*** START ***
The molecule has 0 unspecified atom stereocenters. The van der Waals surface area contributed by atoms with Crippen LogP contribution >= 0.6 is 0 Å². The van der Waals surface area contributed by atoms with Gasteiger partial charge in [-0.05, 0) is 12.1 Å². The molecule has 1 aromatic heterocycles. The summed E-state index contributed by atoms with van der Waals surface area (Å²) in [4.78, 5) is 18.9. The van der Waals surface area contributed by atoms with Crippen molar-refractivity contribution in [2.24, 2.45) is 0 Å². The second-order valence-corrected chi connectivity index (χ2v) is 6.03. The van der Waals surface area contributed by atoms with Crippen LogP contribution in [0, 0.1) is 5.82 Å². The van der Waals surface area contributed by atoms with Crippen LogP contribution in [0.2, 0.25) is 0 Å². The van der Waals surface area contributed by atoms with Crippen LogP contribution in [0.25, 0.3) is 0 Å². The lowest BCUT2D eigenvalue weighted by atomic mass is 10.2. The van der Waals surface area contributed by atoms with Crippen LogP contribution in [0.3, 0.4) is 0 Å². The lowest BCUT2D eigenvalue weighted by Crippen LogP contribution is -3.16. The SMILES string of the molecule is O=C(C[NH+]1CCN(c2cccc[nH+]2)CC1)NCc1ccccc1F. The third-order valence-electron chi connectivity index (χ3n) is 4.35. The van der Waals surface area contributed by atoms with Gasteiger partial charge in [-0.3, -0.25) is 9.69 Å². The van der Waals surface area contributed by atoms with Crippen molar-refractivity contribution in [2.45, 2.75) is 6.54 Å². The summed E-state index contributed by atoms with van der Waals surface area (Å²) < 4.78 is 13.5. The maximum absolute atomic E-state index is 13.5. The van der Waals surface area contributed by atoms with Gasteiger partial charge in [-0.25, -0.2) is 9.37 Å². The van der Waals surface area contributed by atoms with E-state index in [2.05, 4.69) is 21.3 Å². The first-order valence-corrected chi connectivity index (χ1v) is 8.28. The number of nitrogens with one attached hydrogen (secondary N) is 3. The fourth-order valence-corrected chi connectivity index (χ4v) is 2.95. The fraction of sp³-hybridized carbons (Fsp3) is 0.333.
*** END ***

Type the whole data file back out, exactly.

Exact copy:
The molecule has 0 unspecified atom stereocenters. The van der Waals surface area contributed by atoms with Crippen LogP contribution >= 0.6 is 0 Å². The van der Waals surface area contributed by atoms with Gasteiger partial charge in [-0.05, 0) is 12.1 Å². The molecule has 1 aromatic heterocycles. The summed E-state index contributed by atoms with van der Waals surface area (Å²) in [4.78, 5) is 18.9. The van der Waals surface area contributed by atoms with Crippen molar-refractivity contribution in [2.24, 2.45) is 0 Å². The second-order valence-corrected chi connectivity index (χ2v) is 6.03. The van der Waals surface area contributed by atoms with Crippen LogP contribution in [0, 0.1) is 5.82 Å². The van der Waals surface area contributed by atoms with Crippen LogP contribution in [0.2, 0.25) is 0 Å². The van der Waals surface area contributed by atoms with Crippen LogP contribution in [0.25, 0.3) is 0 Å². The lowest BCUT2D eigenvalue weighted by atomic mass is 10.2. The van der Waals surface area contributed by atoms with Crippen LogP contribution in [0.3, 0.4) is 0 Å². The lowest BCUT2D eigenvalue weighted by Crippen LogP contribution is -3.16. The SMILES string of the molecule is O=C(C[NH+]1CCN(c2cccc[nH+]2)CC1)NCc1ccccc1F. The third-order valence-electron chi connectivity index (χ3n) is 4.35. The van der Waals surface area contributed by atoms with Gasteiger partial charge in [-0.3, -0.25) is 9.69 Å². The van der Waals surface area contributed by atoms with Crippen molar-refractivity contribution in [2.45, 2.75) is 6.54 Å². The summed E-state index contributed by atoms with van der Waals surface area (Å²) < 4.78 is 13.5. The maximum absolute atomic E-state index is 13.5. The van der Waals surface area contributed by atoms with Gasteiger partial charge in [-0.25, -0.2) is 9.37 Å². The van der Waals surface area contributed by atoms with E-state index in [2.05, 4.69) is 21.3 Å². The first-order valence-corrected chi connectivity index (χ1v) is 8.28. The number of nitrogens with one attached hydrogen (secondary N) is 3. The fourth-order valence-corrected chi connectivity index (χ4v) is 2.95. The fraction of sp³-hybridized carbons (Fsp3) is 0.333.